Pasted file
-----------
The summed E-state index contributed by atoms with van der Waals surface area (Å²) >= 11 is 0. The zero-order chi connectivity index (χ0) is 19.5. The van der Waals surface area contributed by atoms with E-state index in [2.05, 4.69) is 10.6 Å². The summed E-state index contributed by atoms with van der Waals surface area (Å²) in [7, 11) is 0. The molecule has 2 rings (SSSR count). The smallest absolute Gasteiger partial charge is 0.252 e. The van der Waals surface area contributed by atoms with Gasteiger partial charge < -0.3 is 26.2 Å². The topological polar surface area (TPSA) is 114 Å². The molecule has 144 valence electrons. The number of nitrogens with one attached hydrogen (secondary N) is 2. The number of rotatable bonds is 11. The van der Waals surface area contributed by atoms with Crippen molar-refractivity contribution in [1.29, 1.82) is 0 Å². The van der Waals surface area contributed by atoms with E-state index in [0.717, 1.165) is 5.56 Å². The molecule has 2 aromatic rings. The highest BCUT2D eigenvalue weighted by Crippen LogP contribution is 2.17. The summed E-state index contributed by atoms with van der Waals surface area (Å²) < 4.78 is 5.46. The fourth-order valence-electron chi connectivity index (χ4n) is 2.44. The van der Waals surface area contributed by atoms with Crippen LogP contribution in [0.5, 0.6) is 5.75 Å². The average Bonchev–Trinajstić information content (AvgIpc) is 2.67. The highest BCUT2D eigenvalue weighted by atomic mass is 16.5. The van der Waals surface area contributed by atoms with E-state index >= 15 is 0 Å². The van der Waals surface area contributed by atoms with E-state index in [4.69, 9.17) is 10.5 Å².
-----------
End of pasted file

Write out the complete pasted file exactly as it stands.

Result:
The summed E-state index contributed by atoms with van der Waals surface area (Å²) >= 11 is 0. The zero-order chi connectivity index (χ0) is 19.5. The van der Waals surface area contributed by atoms with E-state index in [2.05, 4.69) is 10.6 Å². The summed E-state index contributed by atoms with van der Waals surface area (Å²) in [7, 11) is 0. The molecule has 2 rings (SSSR count). The smallest absolute Gasteiger partial charge is 0.252 e. The van der Waals surface area contributed by atoms with Gasteiger partial charge < -0.3 is 26.2 Å². The topological polar surface area (TPSA) is 114 Å². The molecule has 144 valence electrons. The number of nitrogens with one attached hydrogen (secondary N) is 2. The number of rotatable bonds is 11. The van der Waals surface area contributed by atoms with Crippen molar-refractivity contribution in [1.29, 1.82) is 0 Å². The van der Waals surface area contributed by atoms with E-state index in [0.717, 1.165) is 5.56 Å². The molecule has 2 aromatic rings. The highest BCUT2D eigenvalue weighted by Crippen LogP contribution is 2.17. The summed E-state index contributed by atoms with van der Waals surface area (Å²) < 4.78 is 5.46. The fourth-order valence-electron chi connectivity index (χ4n) is 2.44. The van der Waals surface area contributed by atoms with Crippen LogP contribution in [0.5, 0.6) is 5.75 Å². The average Bonchev–Trinajstić information content (AvgIpc) is 2.67. The highest BCUT2D eigenvalue weighted by atomic mass is 16.5. The van der Waals surface area contributed by atoms with E-state index >= 15 is 0 Å². The van der Waals surface area contributed by atoms with E-state index in [4.69, 9.17) is 10.5 Å².